Corpses are rotting more slowly than they used to — is it because we are germophobic?

UC Berkeley psychology professor and author of The Shangri-La Diet: No Hunger, Eat Anything, Weight-Loss Plan, has been writing about the health benefits of cultured food (see: Probiotics and Resistance to Illness, The Dose-Response Revolution and Fermented Food, How Things Begin (Japan Traditional Foods), Antibiotics Associated with Later Infection, The Good Scots Diet, and many other entries about fermented food).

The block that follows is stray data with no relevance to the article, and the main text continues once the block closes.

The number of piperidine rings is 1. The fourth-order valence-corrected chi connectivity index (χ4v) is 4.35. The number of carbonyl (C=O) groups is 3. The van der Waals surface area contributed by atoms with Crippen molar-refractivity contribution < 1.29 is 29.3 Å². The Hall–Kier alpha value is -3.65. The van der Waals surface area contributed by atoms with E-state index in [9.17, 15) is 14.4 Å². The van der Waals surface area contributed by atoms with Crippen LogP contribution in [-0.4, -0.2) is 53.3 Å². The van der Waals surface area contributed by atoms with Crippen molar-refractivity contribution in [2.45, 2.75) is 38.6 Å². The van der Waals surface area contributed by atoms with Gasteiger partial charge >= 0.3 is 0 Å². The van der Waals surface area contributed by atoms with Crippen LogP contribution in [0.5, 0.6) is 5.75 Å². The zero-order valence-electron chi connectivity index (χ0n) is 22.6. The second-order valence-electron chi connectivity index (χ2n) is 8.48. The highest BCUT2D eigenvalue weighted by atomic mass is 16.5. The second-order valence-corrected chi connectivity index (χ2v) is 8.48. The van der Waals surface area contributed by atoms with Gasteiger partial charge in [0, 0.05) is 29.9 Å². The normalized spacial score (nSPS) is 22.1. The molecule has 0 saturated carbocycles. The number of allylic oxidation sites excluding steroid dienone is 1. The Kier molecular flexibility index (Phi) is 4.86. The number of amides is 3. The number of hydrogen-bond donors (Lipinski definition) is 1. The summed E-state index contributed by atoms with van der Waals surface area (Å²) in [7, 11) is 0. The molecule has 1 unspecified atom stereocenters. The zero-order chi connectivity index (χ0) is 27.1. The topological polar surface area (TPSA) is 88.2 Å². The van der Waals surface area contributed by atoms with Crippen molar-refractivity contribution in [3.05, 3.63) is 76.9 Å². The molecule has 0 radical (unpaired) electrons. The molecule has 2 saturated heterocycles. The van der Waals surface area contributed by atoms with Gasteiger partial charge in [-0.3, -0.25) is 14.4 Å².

In a recent post, Roberts says he thinks that the shift in the 1960s from home-made food to processed food, which has resulted in people having less bacteria in their bodies, has caused corpses to rot more slowly than they used to.

A friend of mine, who went to college at MIT around 1980, had a classmate who was the son of an undertaker. His dad had told him that when he (the dad) had entered the business, you had to work fast. Bodies would start to smell quickly. But now — around 1980 — that was no longer necessary. You could wait a lot longer before they smelled bad.

Which I take to mean that around 1980 the average old person, where this classmate came from, had a lot less bacteria in their body than around 1960.

How Fast Do We Rot?